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5 Eye Roll Inducing Statements About Money

   Posted On: August 28, 2013  |    Posted In: Debt  |     Posted by: Broke Millennial®

Looking for entertainment? Try riding a New York City subway. No, not because mariachi bands, break dancers, barbershop quartets and accordion players subject us to their “talents.” The subway provides ample opportunity to eavesdrop on people’s conversations. Luckily for me, people love to bemoan about their financial situations. While I keep my nose buried in a book, probably about money, I listen in on people coming up with the worst excuses about handling money and all I can do is roll my eyes. Here are some of my favorites.

 1) It’s too confusing to set up a 401k.

Yes, setting up a 401k is confusing. Even though I enjoy the process of learning about money and investments, I still felt quite baffled about my 401k. Sure, we don’t all have financially savvy parents to hold our hands, but I bet your company offers a person you can turn to for some help. If not, perhaps a friend or co-worker could outline some of the basics. Or, just maybe, you could read up on the subject. If your company matches your 401k contributions, then you are throwing away money by being too lazy to set up your account.

 2) I don’t make enough money to save any.

To feel financially stable, you must become one with the art of saving money. The earlier you develop the habit, the better off you’ll be in the long run. If you have debt it’s still important to create the habit of saving money, especially for immediate expenses. Even if you’re just saving $5 per paycheck at first, you’ll be creating a habit that will benefit you for the rest of your life. [Insert emergency fund debate here.]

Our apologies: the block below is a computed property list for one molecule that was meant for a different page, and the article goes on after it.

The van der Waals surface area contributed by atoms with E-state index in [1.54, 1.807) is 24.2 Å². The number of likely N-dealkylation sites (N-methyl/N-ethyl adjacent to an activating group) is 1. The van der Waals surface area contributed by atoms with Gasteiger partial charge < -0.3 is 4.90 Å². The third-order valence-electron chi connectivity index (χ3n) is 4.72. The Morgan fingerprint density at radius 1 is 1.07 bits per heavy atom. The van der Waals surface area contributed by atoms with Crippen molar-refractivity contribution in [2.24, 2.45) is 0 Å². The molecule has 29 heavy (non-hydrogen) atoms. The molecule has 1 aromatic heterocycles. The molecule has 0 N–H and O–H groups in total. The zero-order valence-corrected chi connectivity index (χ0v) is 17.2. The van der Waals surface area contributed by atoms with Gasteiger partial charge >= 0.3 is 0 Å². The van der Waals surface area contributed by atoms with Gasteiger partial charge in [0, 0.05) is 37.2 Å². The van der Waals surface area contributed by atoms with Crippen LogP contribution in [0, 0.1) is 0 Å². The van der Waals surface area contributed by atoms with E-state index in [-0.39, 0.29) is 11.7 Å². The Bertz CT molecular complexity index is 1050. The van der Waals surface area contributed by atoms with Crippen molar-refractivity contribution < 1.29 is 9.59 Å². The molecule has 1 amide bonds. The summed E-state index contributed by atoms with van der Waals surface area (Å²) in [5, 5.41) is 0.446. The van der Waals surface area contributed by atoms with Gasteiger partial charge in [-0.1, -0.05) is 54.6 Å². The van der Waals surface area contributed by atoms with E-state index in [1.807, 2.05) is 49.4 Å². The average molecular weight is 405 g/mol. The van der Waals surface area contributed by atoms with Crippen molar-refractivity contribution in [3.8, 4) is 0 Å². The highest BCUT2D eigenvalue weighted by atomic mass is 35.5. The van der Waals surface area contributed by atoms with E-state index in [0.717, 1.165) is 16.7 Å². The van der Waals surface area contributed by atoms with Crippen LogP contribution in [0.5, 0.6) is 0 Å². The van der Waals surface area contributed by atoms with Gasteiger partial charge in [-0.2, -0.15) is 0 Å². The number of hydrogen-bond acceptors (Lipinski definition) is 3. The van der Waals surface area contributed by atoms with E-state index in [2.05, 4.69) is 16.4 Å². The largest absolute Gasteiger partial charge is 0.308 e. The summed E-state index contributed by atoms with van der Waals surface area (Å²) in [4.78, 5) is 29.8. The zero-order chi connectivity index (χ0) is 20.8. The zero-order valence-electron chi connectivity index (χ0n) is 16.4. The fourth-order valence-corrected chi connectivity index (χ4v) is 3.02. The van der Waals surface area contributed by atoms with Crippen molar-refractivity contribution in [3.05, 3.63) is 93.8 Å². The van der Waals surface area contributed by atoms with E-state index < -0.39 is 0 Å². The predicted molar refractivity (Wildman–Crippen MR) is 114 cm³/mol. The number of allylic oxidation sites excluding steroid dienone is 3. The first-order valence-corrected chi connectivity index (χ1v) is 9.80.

3) I just don’t like dealing with money.

Few things reduce me to a Liz Lemon level eye roll quicker (yup, recycling that reference) than someone saying “I don’t like dealing with money.” Guess, what?! It doesn’t matter. You’re going to have to deal with money if you’d like to be an independent, well-adjusted member of society. Raphael Fellmer, the German man on a money strike, still has to use currency for health care, transportation and to feed his child (or at least his wife does). I also question the “well-adjusted member of society” part for anyone who is pulling an Into the Wild type moment.

4) My parents cut me off and I can’t find a job.

Oh. No. You. Didn’t.

If your parents cut you off then you were probably suckling at the parental welfare teet for far too long to begin with. As a girl who worked at Starbucks after graduating college, I have little sympathy for anyone who claims to be unable to find a job. You can find A job, just perhaps not THE job. A college degree, or fancy pedigree, doesn’t entitle you to anything. If you need money then find employment, any (legal) employment.

5) Damn, I got an overdraft charge!